Matthew Hipps, 44, was to undergo abdominal surgery, which required stenting of his urethra. He consented to having the catherization done by the head of the urology department at Virginia Mason Medical Center. While in the midst of the catherization, a urology fellow placed a tube inside Hipps’s urethra, which met with resistance. The fellow then used a hemostat to open the tip of Hipps’s penis before placing the catheter inside the urethra. A hemostat, which is also called a hemostatic clamp, is a surgical tool most often used to control bleeding.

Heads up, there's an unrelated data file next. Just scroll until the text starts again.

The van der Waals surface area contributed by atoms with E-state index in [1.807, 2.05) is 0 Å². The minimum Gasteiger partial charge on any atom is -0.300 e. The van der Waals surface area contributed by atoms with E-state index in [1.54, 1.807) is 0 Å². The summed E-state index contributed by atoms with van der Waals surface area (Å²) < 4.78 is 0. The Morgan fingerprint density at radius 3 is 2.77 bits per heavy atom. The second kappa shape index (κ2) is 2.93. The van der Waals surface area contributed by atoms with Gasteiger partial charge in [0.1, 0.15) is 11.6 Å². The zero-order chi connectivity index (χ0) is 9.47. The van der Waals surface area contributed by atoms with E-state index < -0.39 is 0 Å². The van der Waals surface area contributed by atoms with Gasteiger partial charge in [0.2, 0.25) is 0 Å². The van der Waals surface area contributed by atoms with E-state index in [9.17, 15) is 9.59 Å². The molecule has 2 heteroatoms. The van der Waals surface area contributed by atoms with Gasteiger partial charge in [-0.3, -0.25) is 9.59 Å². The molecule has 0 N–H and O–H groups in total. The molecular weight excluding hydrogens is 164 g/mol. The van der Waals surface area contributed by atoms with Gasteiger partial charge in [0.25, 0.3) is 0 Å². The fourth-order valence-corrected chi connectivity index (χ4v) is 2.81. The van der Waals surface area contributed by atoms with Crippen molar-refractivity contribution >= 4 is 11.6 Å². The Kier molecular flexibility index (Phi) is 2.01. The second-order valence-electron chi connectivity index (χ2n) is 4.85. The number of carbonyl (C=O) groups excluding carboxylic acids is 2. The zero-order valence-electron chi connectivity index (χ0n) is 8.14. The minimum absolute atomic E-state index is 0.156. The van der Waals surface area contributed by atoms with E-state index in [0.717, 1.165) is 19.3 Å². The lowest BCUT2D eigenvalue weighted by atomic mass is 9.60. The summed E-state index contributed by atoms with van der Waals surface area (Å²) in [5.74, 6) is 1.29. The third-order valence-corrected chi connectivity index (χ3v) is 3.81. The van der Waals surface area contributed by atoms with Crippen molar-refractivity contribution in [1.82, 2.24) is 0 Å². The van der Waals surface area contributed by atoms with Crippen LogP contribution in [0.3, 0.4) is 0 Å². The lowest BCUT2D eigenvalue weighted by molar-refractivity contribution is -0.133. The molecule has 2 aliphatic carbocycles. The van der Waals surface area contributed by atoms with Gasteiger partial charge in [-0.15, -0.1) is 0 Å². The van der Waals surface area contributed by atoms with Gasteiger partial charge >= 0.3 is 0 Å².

As a result of the forced opening of the urethra, Hipps suffered a tear and developed scarring inside his urethra. He now suffers discomfort when engaging in intercourse and has difficulty urinating.
Hipps sued the hospital alleging that the fellow negligently used the hemostat during the procedure and improperly dilated the urethra. The lawsuit did not include lost income.